The rain held off this morning and even when it came it was just intermittently drizzly.
Soon we almost had enough people to convene a meeting of Retired Riverton School Teachers.
It was great to catch up with RPS alum, Kim Piotrowski, with her mom, Ann Marie.
We enjoyed conversing with browsers who came by the Porch Club during the Garden Tour.
May Hannah brought by a color postcard of Fulton Street, c.1912, for me to scan.
Shown here framed, click here to see the retouched scan I made from it.
In the course of congratulating Tom Shaw on the work he is doing on his house at 301 Main Street the origin story of the famous Duster sailboat came up.
Local lore holds that Owen Merrill designed and built the first Duster there in a room on the 3rd floor. He and some friends lowered the craft from a window, took it down to the river, and christened it a “Duster”. It became a world-class sailboat.
Tom is convinced that he has seen a newspaper photo of that moment – but where? Let’s ask the universe to find it. If a reader can direct me, please help. Tom wants to find an old Duster, seaworthy or not, that he can plant in his garden as a kind of “The Duster was born here” historical marker.
After grazing on a luncheon plate of goodies prepared by the Porch Club women, I also bought two table centerpieces composed of papier mache birds and plants in tiny Dreer’s Nursery terracotta flower pots that were found on the riverbank near the Pompeston Creek.
Bunched together here on my picnic table in Delran they will wind up in the HSR Museum at some point. It is coming together slowly… very slowly.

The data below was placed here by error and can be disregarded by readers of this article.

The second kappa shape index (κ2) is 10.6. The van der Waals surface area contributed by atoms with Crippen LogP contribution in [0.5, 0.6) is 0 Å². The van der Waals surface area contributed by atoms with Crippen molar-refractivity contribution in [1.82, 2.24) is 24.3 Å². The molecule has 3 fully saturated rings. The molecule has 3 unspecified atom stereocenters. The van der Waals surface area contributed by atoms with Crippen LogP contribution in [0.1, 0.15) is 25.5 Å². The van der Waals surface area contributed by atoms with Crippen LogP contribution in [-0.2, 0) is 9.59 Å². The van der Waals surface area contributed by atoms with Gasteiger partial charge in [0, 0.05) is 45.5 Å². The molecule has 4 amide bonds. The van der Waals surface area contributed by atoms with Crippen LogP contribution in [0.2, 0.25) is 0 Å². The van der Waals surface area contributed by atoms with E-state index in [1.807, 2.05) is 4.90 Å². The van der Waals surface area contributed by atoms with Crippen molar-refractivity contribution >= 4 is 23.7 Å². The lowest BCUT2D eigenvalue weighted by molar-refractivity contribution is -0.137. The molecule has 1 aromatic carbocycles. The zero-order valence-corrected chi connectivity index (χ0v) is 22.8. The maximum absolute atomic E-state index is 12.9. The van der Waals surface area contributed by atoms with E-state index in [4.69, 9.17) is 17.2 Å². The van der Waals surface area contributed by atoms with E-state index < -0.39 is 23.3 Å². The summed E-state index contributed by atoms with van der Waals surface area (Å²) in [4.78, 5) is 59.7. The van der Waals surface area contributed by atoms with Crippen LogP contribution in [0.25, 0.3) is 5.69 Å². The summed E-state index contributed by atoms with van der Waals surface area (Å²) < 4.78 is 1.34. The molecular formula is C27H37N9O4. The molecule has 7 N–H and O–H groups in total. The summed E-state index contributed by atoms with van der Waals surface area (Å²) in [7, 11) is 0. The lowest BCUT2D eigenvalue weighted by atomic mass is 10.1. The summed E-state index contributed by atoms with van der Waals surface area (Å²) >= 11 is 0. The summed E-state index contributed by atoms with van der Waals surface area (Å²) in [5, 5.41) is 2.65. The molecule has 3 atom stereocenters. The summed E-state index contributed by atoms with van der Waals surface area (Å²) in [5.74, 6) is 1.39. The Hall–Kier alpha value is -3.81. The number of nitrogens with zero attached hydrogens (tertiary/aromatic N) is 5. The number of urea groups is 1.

Oh yeah, we also sold five mugs, too, so the day spent was totally worth it. – JMc
This post is a follow-up to our very successful Riverton Antique and Collectible Fair co-sponsored by the Historical Society of Riverton and Riverview Estates back on March 2.
I just could not seem to get the piece done until today.
As advertised, expert personal property appraiser, Ronald Shaffer, ISA really was witty and informed – extremely well-informed. He not only evaluated heirlooms and offered a Verbal Opinion of Value, he often knew some relevant anecdote about a similar item or offered hints on how to care for the item. A few times he referred the owner to another person with expertise in a specific area, such a furniture repair expert.
Mr. Schaffer informed and entertained as he carefully considered the value of each possession and coaxed from the person what details of provenance they could give. Often the article had come from an ancestor, and the present owner probably would not part with it for any price. Still, good to know.
By all accounts the affair was such a success that we expect to repeat it in the future.
Here is a 3 min., 40 sec. highlight reel of the 2013 antique fair. We have not progressed to the point of streaming video yet, so the best we can offer is for you to download and open the 48.7MB Windows Media file on your computer.
Many thanks to all who came and helped support the work of the Society.
What prized possession would you bring to the next Riverton Antique and Collectible Fair? – John McCormick
The Historical Society of Riverton held its Annual Meeting June 9, 2011, at The Bank on Main, courtesy of the Antonucci Family of Riverton. First constructed for the Cinnaminson Bank & Trust Company in 1928, its new owners have transformed the building’s interior into an attractive venue for business and social events.
In the business portion of the annual meeting members approved a slate of new or returning directors, including Pat Brunker, Donald Dietz, William McDermott, J. Edward Gilmore, Nancy Hall, John McCormick, Phyllis Rodgers, Mary Lou Smith, Michael Spinelli, and Cheryl Smekal. A number of By-Law proposals received approval with one change, suggested by Mr. Paul Schopp. Members approved his motion to change the quorum for a Board meeting to nine. Click here find the full text of the By-Laws to passed June 9, 2011.